Hagel had the radio with him, and once the squad was well away from the Viet Cong, he called the base camp to report what had happened. They were ordered to stay outside the base camp that night, in case they were being followed.
When it was daylight, they went back to try to retrieve what they had left behind a few hours earlier. Everything was gone. "The VC had been there and had picked it all up," Hagel said. The story was still frightening when Hagel told it decades later. But that encounter didn’t end in injury the way two others did.
By some quirk of Army bureaucracy, Hagel and his brother Tom served in the same squad for most of a year. They spent a month during the Tet offensive in ferocious house-to-house combat, and they survived without injuries. Horrific as it was, it wasn’t as frightening as those listening patrols had been, Hagel said. "When you’re in a firefight, all hell breaks loose. You’re not scared. You’re not thinking about anything except what you’re doing."
However, danger came in many forms in Vietnam.
In March 1968, the brothers were walking an ambush patrol when the soldiers at the front of the column tripped a booby trap, and mines full of shrapnel, planted in trees, exploded all around the troops. That time Tom saved Chuck’s life, wrapping cloths around Chuck’s chest to stop extensive bleeding. The former senator still has some of that shrapnel in his chest.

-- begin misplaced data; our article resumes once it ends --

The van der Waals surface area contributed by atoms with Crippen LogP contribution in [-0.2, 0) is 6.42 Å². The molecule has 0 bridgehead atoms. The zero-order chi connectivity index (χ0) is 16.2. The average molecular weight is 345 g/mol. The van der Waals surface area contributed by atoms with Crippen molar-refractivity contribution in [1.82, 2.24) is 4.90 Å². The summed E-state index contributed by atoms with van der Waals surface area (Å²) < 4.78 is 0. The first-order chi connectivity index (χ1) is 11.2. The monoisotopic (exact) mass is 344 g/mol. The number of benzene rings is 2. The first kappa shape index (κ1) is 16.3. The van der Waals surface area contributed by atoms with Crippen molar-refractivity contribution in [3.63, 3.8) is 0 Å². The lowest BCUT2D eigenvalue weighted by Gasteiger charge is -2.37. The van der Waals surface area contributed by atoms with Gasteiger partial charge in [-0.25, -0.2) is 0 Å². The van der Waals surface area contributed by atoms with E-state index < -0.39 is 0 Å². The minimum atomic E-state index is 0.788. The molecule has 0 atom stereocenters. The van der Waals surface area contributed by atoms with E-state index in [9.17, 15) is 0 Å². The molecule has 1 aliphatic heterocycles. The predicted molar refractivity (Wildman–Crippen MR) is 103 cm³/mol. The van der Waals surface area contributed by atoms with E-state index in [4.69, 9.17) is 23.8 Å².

A month later, after the brothers had recovered in an Army hospital, they were riding in a personnel carrier when a land mine exploded under the vehicle. Chuck thought Tom, the turret gunner, had been killed by the blast. He started pulling Tom and others from the carrier, trying to get everyone out before the ammunition in the carrier blew up. But he was still too close when the inevitable explosion came and set him on fire, burning his face severely. Tom survived, but, again, the Hagel boys were on their way to the hospital together.
Chuck Hagel remembers it well, lying in a medevac helicopter, waiting to be airlifted out of the jungle and listening to Linda Ronstadt singing on the radio: "You and I travel to the beat of a different drum." And Hagel remembers saying to himself, "If I ever get out, and if I ever can influence anything, I will do all I can to prevent war."
Almost 40 years later, the memory was still fresh. "Not that I’m a pacifist," he said. "I’m a hard-edged realist. I understand the world as it is. But war is a terrible thing. There’s no glory, only suffering."
Some things are worth fighting and dying for, Hagel said, but going to war should be a last resort.
Hagel arrived in Vietnam as an E3 private first class and was promoted to an E4 specialist, technically a corporal. Then he was promoted to sergeant. He downplays his movement up in the ranks, saying the United States was losing so many troops in 1967 and ’68 that soldiers often advanced quickly. But Gene Bacon, who served with Hagel, said it was more than just chance: "He was very articulate, very bright. He commanded real respect from the officers right away."